Plot 4: Onions and roots (e.g. carrots, leeks, celery, fennel, beetroot, spinach)

So, what to grow? Some of the most popular crops at UK allotments are salad greens, courgettes, broad beans, potatoes, garlic, shallots, kale, purple sprouting broccoli, spinach, and Swiss chard.

Do’s and don’ts of allotment gardening

Do: join your allotment association if there is one. Your association may well arrange manure deliveries, organise plant sales, and pool resources like rotavator hire.

Don’t: spend a lot of money on equipment. You don’t need much to get going: a spade, a fork, a rake, a measuring line should make a good starter kit. A car boot sale is a great place to pick up some quality tools for a song.

Do: get to know your neighbours. Other allotment holders can be an invaluable source of advice about what works and what doesn’t. Your neighbours will frequently swap seeds, plants and produce with you, and might even agree to water your plants when you are on holiday.

Don’t: miss any chance to reduce, reuse, and recycle. Allotments are a natural seedbed for recycling. There are so many options from composting garden waste (you can easily make your own compost bin by nailing together four pallets) to reusing netting and plastic bottles to scare away hungry birds. Make the most of that British summer weather by installing one or two butts to gather rainwater.

Do: Consider sharing an allotment with another family. Full plots can be back-breaking, especially in the spring when you’ll wage war with weeds and the summer when watering can be a daily chore. By splitting the labour, you’ll have a better chance of getting your crops to harvest and making it beyond the year mark.

A family affair?

With many parents wanting to reintroduce their kids to the simple joys of being outdoors in the fresh air, allotment paths are now alive with the sound of giggles and laughter. Teaching children where their food comes from is more important than ever to help them to make healthy choices and connect to what ends up on their plate.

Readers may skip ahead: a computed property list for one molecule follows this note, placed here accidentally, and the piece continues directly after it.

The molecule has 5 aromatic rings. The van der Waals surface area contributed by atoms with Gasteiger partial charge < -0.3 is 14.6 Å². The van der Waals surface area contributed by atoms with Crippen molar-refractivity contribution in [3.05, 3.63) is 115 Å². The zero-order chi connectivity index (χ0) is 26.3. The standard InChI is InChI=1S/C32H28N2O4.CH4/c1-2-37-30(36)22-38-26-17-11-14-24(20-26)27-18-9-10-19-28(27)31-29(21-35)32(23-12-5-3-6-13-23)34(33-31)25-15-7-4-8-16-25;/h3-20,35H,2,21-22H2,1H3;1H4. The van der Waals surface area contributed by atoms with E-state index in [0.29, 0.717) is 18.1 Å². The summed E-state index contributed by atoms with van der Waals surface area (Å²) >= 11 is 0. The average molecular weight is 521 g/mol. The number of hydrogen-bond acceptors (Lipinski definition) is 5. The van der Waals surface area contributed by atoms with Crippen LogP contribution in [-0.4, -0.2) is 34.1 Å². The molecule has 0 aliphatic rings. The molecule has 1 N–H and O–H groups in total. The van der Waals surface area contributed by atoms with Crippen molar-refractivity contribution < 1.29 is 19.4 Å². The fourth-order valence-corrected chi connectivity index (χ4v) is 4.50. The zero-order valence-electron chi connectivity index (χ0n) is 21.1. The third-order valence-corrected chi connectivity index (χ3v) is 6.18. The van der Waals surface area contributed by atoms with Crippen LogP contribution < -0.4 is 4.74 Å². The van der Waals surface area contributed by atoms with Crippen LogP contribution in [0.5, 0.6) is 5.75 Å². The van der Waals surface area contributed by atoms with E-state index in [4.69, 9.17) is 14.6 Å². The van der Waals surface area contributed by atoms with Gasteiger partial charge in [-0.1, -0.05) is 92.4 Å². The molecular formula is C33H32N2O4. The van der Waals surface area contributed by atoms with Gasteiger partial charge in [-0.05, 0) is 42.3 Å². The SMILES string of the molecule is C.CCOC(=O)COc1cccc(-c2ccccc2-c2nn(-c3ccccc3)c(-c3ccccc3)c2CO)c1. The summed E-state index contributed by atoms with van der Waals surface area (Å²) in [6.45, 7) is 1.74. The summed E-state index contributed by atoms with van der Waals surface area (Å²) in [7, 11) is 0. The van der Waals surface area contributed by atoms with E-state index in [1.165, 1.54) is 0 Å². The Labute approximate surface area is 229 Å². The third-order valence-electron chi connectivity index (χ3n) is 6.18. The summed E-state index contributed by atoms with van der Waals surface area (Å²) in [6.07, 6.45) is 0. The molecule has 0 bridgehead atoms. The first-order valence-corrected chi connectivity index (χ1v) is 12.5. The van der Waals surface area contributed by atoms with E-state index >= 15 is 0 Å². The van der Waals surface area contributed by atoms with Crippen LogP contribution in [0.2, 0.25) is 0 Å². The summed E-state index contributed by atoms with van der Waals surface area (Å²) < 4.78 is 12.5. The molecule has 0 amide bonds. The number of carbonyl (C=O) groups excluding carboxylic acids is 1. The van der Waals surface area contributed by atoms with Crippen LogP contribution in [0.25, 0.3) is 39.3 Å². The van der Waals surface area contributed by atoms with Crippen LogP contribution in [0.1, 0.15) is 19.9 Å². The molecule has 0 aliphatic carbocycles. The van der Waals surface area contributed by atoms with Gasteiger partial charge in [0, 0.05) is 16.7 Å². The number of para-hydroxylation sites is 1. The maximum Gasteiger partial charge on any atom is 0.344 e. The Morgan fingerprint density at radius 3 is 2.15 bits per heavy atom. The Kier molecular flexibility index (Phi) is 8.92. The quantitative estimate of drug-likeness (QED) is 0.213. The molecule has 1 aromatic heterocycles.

children and their father enjoyinf allotment gardening together

Here are three tips to make your allotment a success for the whole family:

  • Remember that your kids are a help rather than a hindrance at the allotment. We all know that things can take ten times longer with little ones around, but you are planting literal and metaphorical seeds that will last a long time. If in doubt, give them simple tasks to keep them busy, like planting out seedlings, watering, weeding, and harvesting.
  • Give your kid their own section of the plot: let them dig holes, collect worms, and make mud pies with their space. If they want to try their hand at growing, help them pick out flowers and crops that are easy wins, like sweet peas, cress, and strawberries. Kids are curious beings and will gladly taste the fruits of their labour.
  • Get tech-savvy teens on board: encourage your older kids to download gardening apps to design their part of the allotment. They can learn how much space is needed between plants, get updates when it’s time to harvest and find recipes that use the crops that they have grown. Why not have them try a pizza garden with different types of tomatoes, basil, parsley, oregano, and peppers? And then come harvest time, they can cook dinner too – a real win, win for the whole family.

If you’d like some more tips and ideas for gardening with your children, these simple kids’ gardening projects are a great starting point.

Happy allotmenting!

About the author

Abigail Dahlberg is and British-born German-English translator and writer, currently residing in western Missouri in the United States. Both her parents and her grandparents had allotments, and together with her Dad, and this has forged a strong love of nature, growing produce, the outdoors and caring for the planet.